It’s obviously unrealistic to expect providers to be “on call” for their patients 24/7. However, during the trial period, many patients find themselves at a loss when faced with numerous challenges and questions, such as how to change batteries, why sounds are different than they expected, and which program to use in a given listening environment. This critical period of time can be referred to as a “blind spot” in hearing care that the HCP tends to have little control over. Consequently, the following situations can arise that, all too often, prevent a successful trial:
- Patients attend a follow-up appointment having rarely worn the hearing aids.
- They show little motivation to evaluate their hearing aids throughout the initial adoption period, and their feedback is usually not specific enough for the HCP to make the appropriate adjustments.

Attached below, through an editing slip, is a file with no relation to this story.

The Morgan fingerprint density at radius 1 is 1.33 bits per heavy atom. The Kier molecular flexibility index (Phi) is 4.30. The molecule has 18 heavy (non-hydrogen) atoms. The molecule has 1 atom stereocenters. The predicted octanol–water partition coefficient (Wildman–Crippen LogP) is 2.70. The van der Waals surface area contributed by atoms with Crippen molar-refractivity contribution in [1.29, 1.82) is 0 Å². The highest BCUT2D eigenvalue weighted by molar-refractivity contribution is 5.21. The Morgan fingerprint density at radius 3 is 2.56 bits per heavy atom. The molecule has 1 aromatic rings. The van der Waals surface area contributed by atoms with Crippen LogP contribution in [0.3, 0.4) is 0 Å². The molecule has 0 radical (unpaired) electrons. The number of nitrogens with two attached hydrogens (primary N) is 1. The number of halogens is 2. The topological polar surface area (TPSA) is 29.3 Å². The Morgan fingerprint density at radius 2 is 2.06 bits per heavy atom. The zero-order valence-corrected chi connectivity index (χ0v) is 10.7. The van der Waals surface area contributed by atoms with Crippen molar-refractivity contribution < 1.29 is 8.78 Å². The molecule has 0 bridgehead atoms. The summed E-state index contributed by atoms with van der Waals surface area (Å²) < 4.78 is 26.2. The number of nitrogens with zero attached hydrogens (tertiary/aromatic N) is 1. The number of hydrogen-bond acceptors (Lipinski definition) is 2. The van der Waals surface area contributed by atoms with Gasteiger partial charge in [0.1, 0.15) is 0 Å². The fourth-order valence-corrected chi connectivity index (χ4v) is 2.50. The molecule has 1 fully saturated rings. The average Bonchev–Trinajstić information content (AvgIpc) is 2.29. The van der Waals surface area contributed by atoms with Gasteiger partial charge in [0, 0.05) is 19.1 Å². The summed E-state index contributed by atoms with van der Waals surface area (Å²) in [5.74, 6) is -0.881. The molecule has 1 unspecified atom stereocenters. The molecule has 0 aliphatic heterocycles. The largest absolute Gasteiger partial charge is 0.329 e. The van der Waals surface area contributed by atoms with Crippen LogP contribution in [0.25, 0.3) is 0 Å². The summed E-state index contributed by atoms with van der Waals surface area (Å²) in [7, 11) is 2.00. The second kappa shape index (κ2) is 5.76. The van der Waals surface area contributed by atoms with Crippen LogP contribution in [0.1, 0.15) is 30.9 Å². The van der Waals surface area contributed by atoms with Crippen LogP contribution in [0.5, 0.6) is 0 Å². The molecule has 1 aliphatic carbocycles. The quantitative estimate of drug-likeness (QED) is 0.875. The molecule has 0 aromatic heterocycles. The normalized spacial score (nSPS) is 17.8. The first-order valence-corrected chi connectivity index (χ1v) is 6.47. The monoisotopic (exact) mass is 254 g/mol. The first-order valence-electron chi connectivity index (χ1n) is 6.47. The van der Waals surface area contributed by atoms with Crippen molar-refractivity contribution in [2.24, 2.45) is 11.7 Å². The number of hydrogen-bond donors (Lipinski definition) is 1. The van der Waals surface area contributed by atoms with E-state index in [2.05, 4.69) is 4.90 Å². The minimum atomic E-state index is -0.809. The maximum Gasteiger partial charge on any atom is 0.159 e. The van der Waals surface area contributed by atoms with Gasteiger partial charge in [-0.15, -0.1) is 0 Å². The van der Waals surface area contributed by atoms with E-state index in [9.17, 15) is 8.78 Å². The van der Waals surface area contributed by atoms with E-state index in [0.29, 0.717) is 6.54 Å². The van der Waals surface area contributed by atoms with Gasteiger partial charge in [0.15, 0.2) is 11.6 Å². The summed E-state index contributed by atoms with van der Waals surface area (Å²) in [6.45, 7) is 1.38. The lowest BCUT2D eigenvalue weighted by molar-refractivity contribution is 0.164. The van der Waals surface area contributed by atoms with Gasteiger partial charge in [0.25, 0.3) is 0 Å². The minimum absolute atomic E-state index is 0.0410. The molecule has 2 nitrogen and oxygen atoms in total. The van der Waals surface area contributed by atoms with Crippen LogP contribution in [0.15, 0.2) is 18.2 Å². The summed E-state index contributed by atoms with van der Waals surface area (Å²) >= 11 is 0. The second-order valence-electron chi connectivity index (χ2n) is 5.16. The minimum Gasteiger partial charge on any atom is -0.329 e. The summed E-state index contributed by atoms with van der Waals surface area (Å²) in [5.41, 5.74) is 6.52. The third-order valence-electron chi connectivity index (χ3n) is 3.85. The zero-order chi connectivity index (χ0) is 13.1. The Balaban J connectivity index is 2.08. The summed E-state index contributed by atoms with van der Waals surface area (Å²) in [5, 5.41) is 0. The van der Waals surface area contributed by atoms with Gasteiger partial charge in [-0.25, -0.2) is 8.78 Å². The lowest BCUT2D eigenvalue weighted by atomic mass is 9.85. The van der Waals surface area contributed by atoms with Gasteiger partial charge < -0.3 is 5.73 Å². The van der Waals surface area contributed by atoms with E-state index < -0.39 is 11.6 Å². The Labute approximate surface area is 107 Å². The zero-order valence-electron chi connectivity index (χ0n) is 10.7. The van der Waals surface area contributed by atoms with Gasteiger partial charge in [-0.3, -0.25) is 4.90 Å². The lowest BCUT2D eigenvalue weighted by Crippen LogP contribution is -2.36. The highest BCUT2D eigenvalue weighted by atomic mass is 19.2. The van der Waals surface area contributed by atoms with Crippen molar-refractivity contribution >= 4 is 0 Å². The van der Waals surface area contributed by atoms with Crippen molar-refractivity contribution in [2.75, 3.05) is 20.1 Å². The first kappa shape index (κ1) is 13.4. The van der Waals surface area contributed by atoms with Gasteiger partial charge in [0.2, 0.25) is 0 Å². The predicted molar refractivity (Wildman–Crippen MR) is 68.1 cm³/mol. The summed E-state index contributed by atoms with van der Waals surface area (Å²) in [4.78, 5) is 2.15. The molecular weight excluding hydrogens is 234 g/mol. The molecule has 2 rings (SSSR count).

- They didn’t understand or remember the counseling they received about their hearing loss or how to correctly use their hearing aids.
- They are ultimately dissatisfied and return their hearing aids at the end of the trial period.
It’s thus no surprise that professionals are seeking new ways to address both the challenges and opportunities of the trial period. Thriving practices already know that providing the latest hearing technology, a superior level of service, and convenient access are all keys to practice success and happy patients. New advances in technology now provide a means to facilitate all of this, and many professionals should now consider the tools related to telemedicine or telehealth.
A New Innovation in Telehealth